Morning headlines: Monday, April 25, 2011
Opening Statements Begin Today in Christopher Coleman Trial
Area residents started to line-up early this morning outside the Monroe County courthouse to watch the start of the case. The crime took place nearly 2 years ago. Prosecutors allege that Coleman, who once handled security for the Joyce Meyer Ministries, killed his wife Sheri and their sons Garrett and Gavin to be with a mistress. That woman, Tara Lintz, has been ordered to testify and a deposition from Joyce Meyer will also be part of the prosecutor's case.
You have to drive through the community where the crime took place in order to get to the Monroe County Courthouse. For that reason jurors have been brought in from Perry County. Prosecutors are seeking the death penalty against Chris Coleman.
Lambert and Community Continues Tornado Clean-up
As the St. Louis area continues to recover from tornado damage, Lambert Airport is already getting closer to normal. The airport was shut down after it was struck by the tornado that ravaged north St. Louis County on Friday. Lambert reopened to arriving flights Saturday night and to departures Sunday. Officials expect the airport to be running at 85 percent capacity starting today, with at least 200 of the approximate 250 scheduled flights departing as scheduled. Complete recovery could take two months.
Airport leaders credit the hard work of re-construction crews and employees in getting the airport repaired so quickly from a tornado that blew out hundreds of windows and caused damage estimated in the millions of dollars. Officials in St. Louis County say the Friday night storms damaged 2,700 buildings and up to 100 are uninhabitable.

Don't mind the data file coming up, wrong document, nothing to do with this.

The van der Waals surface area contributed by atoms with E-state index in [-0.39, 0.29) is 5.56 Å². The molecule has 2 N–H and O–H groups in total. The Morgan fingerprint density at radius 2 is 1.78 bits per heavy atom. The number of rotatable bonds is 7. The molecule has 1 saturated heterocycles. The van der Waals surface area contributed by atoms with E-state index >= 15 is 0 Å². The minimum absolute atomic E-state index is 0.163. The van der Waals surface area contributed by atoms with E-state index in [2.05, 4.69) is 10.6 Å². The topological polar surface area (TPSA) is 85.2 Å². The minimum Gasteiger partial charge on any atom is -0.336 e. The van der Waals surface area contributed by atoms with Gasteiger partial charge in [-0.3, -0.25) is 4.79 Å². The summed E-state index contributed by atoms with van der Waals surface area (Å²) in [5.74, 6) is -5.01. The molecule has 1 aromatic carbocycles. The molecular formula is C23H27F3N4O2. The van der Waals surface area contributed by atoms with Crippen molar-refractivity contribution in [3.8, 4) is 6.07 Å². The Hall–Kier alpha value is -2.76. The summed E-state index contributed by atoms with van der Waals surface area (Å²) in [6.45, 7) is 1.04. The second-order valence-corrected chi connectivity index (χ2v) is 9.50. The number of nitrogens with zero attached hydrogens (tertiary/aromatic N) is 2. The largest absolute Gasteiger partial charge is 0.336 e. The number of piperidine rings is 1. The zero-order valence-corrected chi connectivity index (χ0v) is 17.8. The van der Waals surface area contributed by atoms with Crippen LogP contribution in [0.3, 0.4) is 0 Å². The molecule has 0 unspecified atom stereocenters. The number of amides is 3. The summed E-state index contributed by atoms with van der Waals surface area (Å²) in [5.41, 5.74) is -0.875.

Mississippi River Towns Prepare for Flooding
The Corps of Engineers is keeping a close eye on levees in Illinois and Missouri as major flooding is forecast for several towns south of St. Louis. Making matters worse: Several inches of rain are expected on Monday. One death has been blamed on flash flooding in Missouri.
Dozens of roads are closed, forcing some southern Missouri districts to cancel classes Monday. The Mississippi is flooding significantly from Iowa down through Missouri and Illinois. The worst of it may be yet to come for points south of where the Missouri and Mississippi rivers converge near St. Louis. Major flooding is forecast for later this week at towns like Chester, Ill., and St. Mary and Cape Girardeau in Missouri. Flooding could approach record levels around the convergence of the Ohio and Mississippi rivers.